North Country middle school students participate in team-building exercises during a Youth Leadership Through Adventure event. Photo by Cheryl Senter.

North Country middle school students participate in team-building exercises during a Youth Leadership Through Adventure event. Photo by Cheryl Senter.

A healthier future for New Hampshire’s kids

Youth Leadership Through Adventure teaches kids to be leaders, deepens their connection to community — and, in so doing, keeps them off drugs and alcohol

In the North Country, an innovative, locally crafted program is teaching kids to be leaders, deepening their connection to community — and, in so doing, keeping them off drugs and alcohol.

The Youth Leadership Through Adventure program of the North Country Health Consortium has kids climbing mountains and paddling rivers; doing service learning projects in their communities; organizing conferences for younger students and encouraging healthy behavior among their peers. The program is in all 10 public high schools and 12 middle schools in Coos and northern Grafton counties.

This is youth-to-youth engagement. Adults guide the process. Kids make it happen.

And those kids are seeing shifts in behavior as a result.

“People are more open to the idea of a substance-free life,” says Izzy Holmes of Bethlehem. “They know that there are better things.”

The numbers are starting to bear that out. On the latest New Hampshire Youth Risk Behavior Survey, a correlation appears between schools with active YLTA groups and reduced substance use. Binge drinking and past-month alcohol use among students in those schools have dropped below rates for the rest of the state — and the rest of the North Country. The numbers of kids reporting having ever used alcohol is also down.

“We’ve never seen North Country stats before that show anything but higher-than-state-average rates all across the board,” says Bob Thompson, who helped create and run the program.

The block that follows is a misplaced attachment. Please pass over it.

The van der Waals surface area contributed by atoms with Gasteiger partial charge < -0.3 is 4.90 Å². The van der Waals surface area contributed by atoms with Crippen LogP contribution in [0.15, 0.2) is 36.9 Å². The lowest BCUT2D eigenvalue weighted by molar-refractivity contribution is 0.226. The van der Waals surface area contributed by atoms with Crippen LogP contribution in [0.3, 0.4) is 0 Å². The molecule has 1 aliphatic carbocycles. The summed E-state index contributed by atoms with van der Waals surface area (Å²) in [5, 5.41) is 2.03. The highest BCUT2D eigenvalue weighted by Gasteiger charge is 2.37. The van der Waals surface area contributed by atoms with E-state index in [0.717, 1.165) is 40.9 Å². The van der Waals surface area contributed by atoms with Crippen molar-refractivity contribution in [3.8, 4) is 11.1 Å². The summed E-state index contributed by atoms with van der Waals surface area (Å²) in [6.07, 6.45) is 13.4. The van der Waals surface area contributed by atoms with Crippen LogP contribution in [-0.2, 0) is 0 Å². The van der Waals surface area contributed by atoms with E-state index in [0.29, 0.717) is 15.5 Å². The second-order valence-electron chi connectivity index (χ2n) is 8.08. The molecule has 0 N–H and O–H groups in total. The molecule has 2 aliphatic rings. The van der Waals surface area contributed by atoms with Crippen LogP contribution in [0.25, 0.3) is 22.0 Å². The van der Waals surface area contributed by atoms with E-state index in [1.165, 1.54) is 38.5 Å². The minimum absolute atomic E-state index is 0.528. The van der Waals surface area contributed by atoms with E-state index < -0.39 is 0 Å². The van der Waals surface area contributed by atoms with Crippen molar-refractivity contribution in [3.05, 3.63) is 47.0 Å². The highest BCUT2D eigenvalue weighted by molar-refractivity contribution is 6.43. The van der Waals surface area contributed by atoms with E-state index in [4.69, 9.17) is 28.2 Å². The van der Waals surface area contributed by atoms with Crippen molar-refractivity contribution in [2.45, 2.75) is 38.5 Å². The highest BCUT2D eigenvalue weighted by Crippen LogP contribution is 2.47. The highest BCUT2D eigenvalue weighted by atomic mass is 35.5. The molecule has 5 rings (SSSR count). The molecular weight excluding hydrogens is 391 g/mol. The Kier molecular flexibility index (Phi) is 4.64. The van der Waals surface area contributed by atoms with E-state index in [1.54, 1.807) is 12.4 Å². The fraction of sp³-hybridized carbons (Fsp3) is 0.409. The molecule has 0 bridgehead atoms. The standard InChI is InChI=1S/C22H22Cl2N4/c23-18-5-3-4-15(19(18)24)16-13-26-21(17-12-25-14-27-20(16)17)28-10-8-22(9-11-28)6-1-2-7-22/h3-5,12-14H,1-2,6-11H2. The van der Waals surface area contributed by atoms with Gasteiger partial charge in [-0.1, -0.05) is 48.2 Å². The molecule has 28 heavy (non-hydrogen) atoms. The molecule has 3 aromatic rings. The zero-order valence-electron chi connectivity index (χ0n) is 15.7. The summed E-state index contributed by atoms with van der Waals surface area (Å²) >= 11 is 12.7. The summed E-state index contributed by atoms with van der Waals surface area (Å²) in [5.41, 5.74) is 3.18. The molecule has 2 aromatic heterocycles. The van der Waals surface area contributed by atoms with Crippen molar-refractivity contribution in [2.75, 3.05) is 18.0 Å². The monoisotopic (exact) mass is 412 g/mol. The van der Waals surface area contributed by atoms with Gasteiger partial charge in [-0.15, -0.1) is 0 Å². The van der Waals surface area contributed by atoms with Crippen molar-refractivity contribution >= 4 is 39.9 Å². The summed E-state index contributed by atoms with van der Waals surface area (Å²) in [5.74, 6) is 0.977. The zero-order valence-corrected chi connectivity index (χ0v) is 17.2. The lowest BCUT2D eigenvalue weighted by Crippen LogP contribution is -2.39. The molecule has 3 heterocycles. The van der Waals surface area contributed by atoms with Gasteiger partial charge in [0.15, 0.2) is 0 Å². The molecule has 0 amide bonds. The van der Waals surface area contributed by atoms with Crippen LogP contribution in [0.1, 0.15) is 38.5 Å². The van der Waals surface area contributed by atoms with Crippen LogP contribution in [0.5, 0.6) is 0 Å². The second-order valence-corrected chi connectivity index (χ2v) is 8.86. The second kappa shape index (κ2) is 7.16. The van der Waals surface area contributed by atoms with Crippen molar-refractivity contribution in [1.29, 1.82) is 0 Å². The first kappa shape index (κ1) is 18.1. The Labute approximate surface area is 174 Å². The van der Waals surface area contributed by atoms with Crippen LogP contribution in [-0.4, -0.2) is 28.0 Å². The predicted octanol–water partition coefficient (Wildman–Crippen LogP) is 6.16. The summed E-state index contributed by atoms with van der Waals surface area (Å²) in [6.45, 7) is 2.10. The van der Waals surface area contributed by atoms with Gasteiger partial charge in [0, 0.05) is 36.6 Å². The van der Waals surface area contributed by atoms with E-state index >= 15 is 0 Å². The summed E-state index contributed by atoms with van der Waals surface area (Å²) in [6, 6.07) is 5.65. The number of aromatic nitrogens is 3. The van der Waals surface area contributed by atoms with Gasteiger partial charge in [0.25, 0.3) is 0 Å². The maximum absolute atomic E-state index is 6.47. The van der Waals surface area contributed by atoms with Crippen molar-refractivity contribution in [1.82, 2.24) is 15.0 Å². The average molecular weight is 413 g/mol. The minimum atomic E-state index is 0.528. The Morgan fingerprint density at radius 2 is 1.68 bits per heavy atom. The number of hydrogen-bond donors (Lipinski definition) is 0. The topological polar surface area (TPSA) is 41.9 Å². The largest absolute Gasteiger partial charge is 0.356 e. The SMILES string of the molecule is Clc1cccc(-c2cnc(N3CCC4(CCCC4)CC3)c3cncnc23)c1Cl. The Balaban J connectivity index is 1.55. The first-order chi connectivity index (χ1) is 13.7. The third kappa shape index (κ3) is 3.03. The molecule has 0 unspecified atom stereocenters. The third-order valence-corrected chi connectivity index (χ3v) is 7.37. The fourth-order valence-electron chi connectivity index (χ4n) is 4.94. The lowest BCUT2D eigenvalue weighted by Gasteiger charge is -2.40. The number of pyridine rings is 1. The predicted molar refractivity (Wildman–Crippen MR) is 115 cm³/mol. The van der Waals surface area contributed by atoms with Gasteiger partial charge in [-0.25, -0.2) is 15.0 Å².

Kids talk about how their schools are different now — bullying is down, school spirit, connection, communication and general kindness are up.

YLTA groups are deliberately representative of the school populations — comprised of students from diverse socio-economic backgrounds and social groups.

The data also shows that community attachment among students in schools with active YLTA programs is significantly higher than in the state overall and in the rest of the North Country.

Cam MacDonald, a sophomore at the Profile School, says the YLTA program “pushed me forward to help other people, and now I think people look up to me.”

Cam has mentored younger students — and now parents of those kids recognize him and say hello. Police officers wave. Cam gets the message that he is valued in his community.

That is quite by design of this program: Research shows that community connectedness is a “protective factor” against substance abuse — young people who feel valued and connected to their communities are less likely to reach for alcohol and drugs.

The majority of YLTA funding exists because remarkable donors with two distinct visions — “tackle New Hampshire’s drug and alcohol problem” and “help North Country communities to thrive” — established funds at the Charitable Foundation to translate their vision to action.

The Neil and Louise Tillotson Fund and the Foundation’s Substance Use Disorders Portfolio, in tandem, are making this program possible.

YLTA has been endorsed as a “promising practice” by a panel of national experts convened by the state Bureau of Drug and Alcohol Services and the NH Center for Excellence. That means that it is on its way to being endorsed as “evidence-based” — and being replicated and used around the state and country.

These North Country youth leaders will become tomorrow’s adult leaders. The intended result: an entire region that is healthier, more connected and more vibrant.

“I feel,” Izzy says, “like we are making a world of difference.”

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This story originally appeared in our 2014 Annual Report.